Title VII of the Civil Rights Act was not enacted to protect the LGBT community and has never been consistently enforced to prohibit sexual orientation discrimination. Although some courts have stretched to include protections for the LGBT community under this statute, that federal law fails to protect the LGBT community from workplace discrimination has largely been taken for granted.
But last summer the Supreme Court of the United States held that persons cannot be denied the fundamental right to marry merely because they are not heterosexual. And so the tension occurred: a same-sex couple may marry on Saturday, but their employer has the right to fire them for that very act on Monday. The Seventh Circuit in Hively v. Ivy Tech Community College agreed: despite Obergefell v. Hodges, Title VII still does not prohibit sexual orientation discrimination. This note explores whether and how this inequity can be resolved. So long as members of the LGBT community must hide their identities in order to protect their jobs, the fundamental right to marry will come with an asterisk.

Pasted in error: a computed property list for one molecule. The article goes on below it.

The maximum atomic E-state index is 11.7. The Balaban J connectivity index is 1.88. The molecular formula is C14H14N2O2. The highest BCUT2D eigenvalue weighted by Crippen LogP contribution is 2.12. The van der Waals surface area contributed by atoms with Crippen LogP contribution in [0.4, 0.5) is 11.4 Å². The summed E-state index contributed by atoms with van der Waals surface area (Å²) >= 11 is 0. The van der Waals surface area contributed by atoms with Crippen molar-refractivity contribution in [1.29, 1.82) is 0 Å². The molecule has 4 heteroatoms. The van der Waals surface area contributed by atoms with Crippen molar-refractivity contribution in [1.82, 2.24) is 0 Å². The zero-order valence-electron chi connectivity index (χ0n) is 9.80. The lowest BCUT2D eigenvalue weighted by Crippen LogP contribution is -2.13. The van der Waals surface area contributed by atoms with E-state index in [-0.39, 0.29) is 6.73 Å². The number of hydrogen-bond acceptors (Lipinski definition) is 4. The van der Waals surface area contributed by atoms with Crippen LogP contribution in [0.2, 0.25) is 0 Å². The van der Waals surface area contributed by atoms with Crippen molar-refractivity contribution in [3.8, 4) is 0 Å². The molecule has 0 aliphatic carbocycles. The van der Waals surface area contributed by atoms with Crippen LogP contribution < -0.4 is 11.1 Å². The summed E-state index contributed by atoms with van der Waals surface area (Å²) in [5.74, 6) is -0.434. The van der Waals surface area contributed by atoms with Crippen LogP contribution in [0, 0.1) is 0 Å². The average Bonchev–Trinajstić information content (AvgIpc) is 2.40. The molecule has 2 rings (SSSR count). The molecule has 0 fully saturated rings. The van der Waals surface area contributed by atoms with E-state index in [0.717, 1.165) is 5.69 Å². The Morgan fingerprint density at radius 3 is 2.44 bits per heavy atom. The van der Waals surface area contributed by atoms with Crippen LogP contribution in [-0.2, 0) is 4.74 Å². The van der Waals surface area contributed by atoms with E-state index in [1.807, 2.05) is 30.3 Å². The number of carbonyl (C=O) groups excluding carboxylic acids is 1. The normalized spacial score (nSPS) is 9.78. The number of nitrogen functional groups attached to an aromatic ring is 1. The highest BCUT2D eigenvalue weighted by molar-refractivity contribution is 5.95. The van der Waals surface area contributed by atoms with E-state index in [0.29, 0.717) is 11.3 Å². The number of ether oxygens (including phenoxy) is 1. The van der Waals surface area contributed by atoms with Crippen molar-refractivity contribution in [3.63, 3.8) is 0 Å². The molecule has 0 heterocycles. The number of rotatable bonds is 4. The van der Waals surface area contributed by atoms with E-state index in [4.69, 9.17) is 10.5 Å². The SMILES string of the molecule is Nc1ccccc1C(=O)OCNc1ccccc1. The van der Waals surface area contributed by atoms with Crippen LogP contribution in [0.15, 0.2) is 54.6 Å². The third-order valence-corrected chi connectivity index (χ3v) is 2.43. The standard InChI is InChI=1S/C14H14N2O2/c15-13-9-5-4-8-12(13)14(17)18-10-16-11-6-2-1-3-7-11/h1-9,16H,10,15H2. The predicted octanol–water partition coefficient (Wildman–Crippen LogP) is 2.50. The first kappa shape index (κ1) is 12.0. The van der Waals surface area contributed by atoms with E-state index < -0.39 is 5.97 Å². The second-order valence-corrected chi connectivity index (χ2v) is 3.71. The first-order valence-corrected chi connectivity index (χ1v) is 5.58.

Symone D. Shinton,
Married on Saturday, Fired on Monday: The Seventh Circuit Attempts to Navigate LGBT Rights After Obergefell,
Seventh Circuit Rev.
Available at: https://scholarship.kentlaw.iit.edu/seventhcircuitreview/vol12/iss1/3